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Vince Lombardi - Winning Is the only Thing That Matters

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Vince Lombardi's statement that "winning is the only thing that matters in sport", is one of the truths that are inherent in the world of sports. Athletes are willing to cheat to guarantee success, either through the use of performance-enhancing drugs, or through the act of injuring others. Lombardi's statement not only applies to athletes, but it also applies to countries that athletes are representing. Events such as the Olympics and the World Cup of Hockey are a source of national pride and some countries are willing to try anything to bring a little prestige back, while other athletes, who are representing their country will resort to unethical tactics. Judges and officials are bribed in order to win events. Lombardi's statement also affects coaches, owners, and managers. They too place winning as their number one concern. Fair play generally takes a back seat to the desire for winning that some will bend rules, while others will outright cheat. The corruptness of sports today has lead to many methods of unethical behaviour.

Winning is a very important thing not only to athletes, but winning is very important to countries as well. In the early 1960s drugs were used more frequently among the communist nations who wanted to enhance their national prestige through sports. Countries such as China and East Germany have been guilty of using such practices as doping their athletes. The glory of winning a gold medal and what will follow after that is more important than anything else. It one of the major influences behind drug use in sports. The main concern now for athletes who are representing their countries is not just about the satisfaction of winning but the rewards for success. The rewards are staggering, as the dollar volume being showered on winners is second to none. The figures have become so mind-boggling that the interests of people involved in this lucrative business is no longer centred around ethical and health-related concerns.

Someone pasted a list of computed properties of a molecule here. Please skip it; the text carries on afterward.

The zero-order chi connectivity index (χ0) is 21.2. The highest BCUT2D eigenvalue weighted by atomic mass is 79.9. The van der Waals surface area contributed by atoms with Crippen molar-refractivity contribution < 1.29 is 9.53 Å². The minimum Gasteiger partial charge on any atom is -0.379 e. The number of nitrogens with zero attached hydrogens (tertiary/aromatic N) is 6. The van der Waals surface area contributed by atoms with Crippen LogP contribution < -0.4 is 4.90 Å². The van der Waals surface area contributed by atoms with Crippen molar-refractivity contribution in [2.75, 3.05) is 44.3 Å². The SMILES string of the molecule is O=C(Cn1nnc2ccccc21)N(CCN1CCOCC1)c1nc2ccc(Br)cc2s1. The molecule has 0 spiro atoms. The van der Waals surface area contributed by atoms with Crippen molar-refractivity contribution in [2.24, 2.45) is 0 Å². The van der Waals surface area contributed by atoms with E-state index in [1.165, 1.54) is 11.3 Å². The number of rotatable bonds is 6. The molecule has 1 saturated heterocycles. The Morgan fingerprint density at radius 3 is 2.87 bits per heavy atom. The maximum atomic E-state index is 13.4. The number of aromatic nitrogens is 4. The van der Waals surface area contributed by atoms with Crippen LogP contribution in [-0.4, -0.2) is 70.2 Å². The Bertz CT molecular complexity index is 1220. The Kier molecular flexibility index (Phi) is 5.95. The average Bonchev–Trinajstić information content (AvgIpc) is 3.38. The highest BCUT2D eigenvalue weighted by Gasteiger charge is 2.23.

Athletes are willing to give up all that they have worked for their entire lives in order to win a gold medal. Athletes use performance-enhancing drugs to help break records or win gold medals. Blood doping is another example in which athletes attempt to improve performance. Drug related scandals are some of the major concerns with the Olympics. Drug testing was introduced at the Olympics in 1967, when at the 1960 Olympics in Rome, Swedish cyclist Knut Jensen took compound drugs to compete in the road race during which he collapsed and died. This incident shocked the international sports world and the International Olympic Committee established a mandatory dope test for all Olympic athletes in 1967. In 1988 Ben Johnson was caught using steroids and had his gold medal stripped from him. Over the years many people have been caught for drug use. These athletes involved range from long-distance runners, weight lifters, and swimmers. In the 1983 Summer Pan American games several gold medal winners were also disqualified for the use of performance-enhancing drugs. The prevalence in the use of performance-enhancing drugs shows the athlete's need to succeed. The need to win makes athletes do almost anything to find the extra bit that could make the difference. Many techniques are introduced and employed by athletes in order to gain that advantage in their respective fields. Some athletes try to increase the effectiveness of the drugs by combining them into several combinations. One problem with drug tests is that athletes are now trying to mask their drug use with other drugs that will let them pass their drug tests. Also, some athletes who use steroids months before the games, discontinue their usage a few months before they will be drug tested and then resume after the testing is over. This allows them the possibility of not being caught. Drugs are illicitly taken by athletes in an attempt to improve their performance. Athletes who seek to gain an edge on the competition may resort to drug taking to achieve fame and glory.